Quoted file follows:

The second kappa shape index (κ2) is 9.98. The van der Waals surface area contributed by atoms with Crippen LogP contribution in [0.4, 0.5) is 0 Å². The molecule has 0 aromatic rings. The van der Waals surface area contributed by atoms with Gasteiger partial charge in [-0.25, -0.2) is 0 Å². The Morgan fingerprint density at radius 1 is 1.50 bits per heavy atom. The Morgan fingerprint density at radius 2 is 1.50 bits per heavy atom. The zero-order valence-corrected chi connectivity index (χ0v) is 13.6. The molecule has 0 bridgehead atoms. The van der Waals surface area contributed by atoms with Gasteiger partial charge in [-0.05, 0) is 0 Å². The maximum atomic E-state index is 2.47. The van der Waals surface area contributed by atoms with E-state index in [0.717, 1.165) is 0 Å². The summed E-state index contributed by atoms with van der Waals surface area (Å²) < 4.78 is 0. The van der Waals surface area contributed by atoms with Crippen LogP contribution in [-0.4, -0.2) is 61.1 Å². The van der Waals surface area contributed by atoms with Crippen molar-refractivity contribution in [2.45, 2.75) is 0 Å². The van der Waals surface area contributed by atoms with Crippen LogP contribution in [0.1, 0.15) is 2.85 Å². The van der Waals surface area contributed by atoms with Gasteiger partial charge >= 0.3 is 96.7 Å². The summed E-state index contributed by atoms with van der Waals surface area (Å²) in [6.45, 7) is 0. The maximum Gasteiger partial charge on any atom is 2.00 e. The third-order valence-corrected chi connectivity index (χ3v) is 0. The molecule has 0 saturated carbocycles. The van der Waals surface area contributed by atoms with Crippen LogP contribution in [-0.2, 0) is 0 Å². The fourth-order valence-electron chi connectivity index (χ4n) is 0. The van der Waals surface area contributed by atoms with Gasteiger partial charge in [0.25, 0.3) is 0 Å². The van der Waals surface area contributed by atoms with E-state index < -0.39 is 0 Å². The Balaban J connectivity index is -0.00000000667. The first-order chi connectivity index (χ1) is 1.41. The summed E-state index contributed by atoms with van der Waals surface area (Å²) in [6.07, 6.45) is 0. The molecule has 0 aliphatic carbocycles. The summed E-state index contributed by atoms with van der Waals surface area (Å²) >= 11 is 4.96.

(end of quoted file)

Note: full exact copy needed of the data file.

The second kappa shape index (κ2) is 9.98. The van der Waals surface area contributed by atoms with Crippen LogP contribution in [0.4, 0.5) is 0 Å². The molecule has 0 aromatic rings. The van der Waals surface area contributed by atoms with Gasteiger partial charge in [-0.25, -0.2) is 0 Å². The Morgan fingerprint density at radius 1 is 1.50 bits per heavy atom. The Morgan fingerprint density at radius 2 is 1.50 bits per heavy atom. The zero-order valence-corrected chi connectivity index (χ0v) is 13.6. The molecule has 0 bridgehead atoms. The van der Waals surface area contributed by atoms with Gasteiger partial charge in [-0.05, 0) is 0 Å². The maximum atomic E-state index is 2.47. The van der Waals surface area contributed by atoms with E-state index in [0.717, 1.165) is 0 Å². The summed E-state index contributed by atoms with van der Waals surface area (Å²) < 4.78 is 0. The van der Waals surface area contributed by atoms with Crippen LogP contribution in [-0.4, -0.2) is 61.1 Å². The van der Waals surface area contributed by atoms with Crippen molar-refractivity contribution in [2.45, 2.75) is 0 Å². The van der Waals surface area contributed by atoms with Crippen LogP contribution in [0.1, 0.15) is 2.85 Å². The van der Waals surface area contributed by atoms with Gasteiger partial charge >= 0.3 is 96.7 Å². The summed E-state index contributed by atoms with van der Waals surface area (Å²) in [6.45, 7) is 0. The maximum Gasteiger partial charge on any atom is 2.00 e. The third-order valence-corrected chi connectivity index (χ3v) is 0. The molecule has 0 saturated carbocycles. The van der Waals surface area contributed by atoms with Crippen LogP contribution in [-0.2, 0) is 0 Å². The fourth-order valence-electron chi connectivity index (χ4n) is 0. The van der Waals surface area contributed by atoms with Gasteiger partial charge in [0.25, 0.3) is 0 Å². The van der Waals surface area contributed by atoms with E-state index < -0.39 is 0 Å². The Balaban J connectivity index is -0.00000000667. The first-order chi connectivity index (χ1) is 1.41. The summed E-state index contributed by atoms with van der Waals surface area (Å²) in [6.07, 6.45) is 0. The molecule has 0 aliphatic carbocycles. The summed E-state index contributed by atoms with van der Waals surface area (Å²) >= 11 is 4.96.